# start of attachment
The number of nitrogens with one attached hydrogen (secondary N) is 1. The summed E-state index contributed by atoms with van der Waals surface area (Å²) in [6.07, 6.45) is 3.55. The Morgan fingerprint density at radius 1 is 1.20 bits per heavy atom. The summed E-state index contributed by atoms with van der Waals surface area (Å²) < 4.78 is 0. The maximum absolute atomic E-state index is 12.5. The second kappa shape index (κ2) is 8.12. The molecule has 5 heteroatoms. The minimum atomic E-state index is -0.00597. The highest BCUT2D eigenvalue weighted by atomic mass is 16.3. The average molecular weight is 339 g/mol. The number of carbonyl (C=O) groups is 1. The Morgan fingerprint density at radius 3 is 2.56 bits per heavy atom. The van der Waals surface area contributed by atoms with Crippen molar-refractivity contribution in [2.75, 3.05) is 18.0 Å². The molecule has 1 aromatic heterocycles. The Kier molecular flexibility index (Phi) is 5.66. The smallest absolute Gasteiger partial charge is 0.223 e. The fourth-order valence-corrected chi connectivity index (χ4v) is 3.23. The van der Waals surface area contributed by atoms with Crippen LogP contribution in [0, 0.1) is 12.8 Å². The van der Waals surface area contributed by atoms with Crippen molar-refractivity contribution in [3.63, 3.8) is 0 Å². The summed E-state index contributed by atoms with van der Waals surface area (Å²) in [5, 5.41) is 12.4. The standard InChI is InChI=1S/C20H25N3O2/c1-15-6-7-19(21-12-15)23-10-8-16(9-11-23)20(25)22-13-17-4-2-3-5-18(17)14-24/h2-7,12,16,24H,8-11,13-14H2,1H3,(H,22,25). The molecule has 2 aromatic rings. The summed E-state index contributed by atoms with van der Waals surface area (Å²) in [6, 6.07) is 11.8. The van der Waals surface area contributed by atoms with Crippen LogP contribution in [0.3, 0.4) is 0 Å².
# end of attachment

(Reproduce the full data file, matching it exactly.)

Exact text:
The number of nitrogens with one attached hydrogen (secondary N) is 1. The summed E-state index contributed by atoms with van der Waals surface area (Å²) in [6.07, 6.45) is 3.55. The Morgan fingerprint density at radius 1 is 1.20 bits per heavy atom. The summed E-state index contributed by atoms with van der Waals surface area (Å²) < 4.78 is 0. The maximum absolute atomic E-state index is 12.5. The second kappa shape index (κ2) is 8.12. The molecule has 5 heteroatoms. The minimum atomic E-state index is -0.00597. The highest BCUT2D eigenvalue weighted by atomic mass is 16.3. The average molecular weight is 339 g/mol. The number of carbonyl (C=O) groups is 1. The Morgan fingerprint density at radius 3 is 2.56 bits per heavy atom. The van der Waals surface area contributed by atoms with Crippen molar-refractivity contribution in [2.75, 3.05) is 18.0 Å². The molecule has 1 aromatic heterocycles. The Kier molecular flexibility index (Phi) is 5.66. The smallest absolute Gasteiger partial charge is 0.223 e. The fourth-order valence-corrected chi connectivity index (χ4v) is 3.23. The van der Waals surface area contributed by atoms with Crippen LogP contribution in [0, 0.1) is 12.8 Å². The van der Waals surface area contributed by atoms with Crippen molar-refractivity contribution in [3.63, 3.8) is 0 Å². The summed E-state index contributed by atoms with van der Waals surface area (Å²) in [5, 5.41) is 12.4. The standard InChI is InChI=1S/C20H25N3O2/c1-15-6-7-19(21-12-15)23-10-8-16(9-11-23)20(25)22-13-17-4-2-3-5-18(17)14-24/h2-7,12,16,24H,8-11,13-14H2,1H3,(H,22,25). The molecule has 2 aromatic rings. The summed E-state index contributed by atoms with van der Waals surface area (Å²) in [6, 6.07) is 11.8. The van der Waals surface area contributed by atoms with Crippen LogP contribution in [0.3, 0.4) is 0 Å².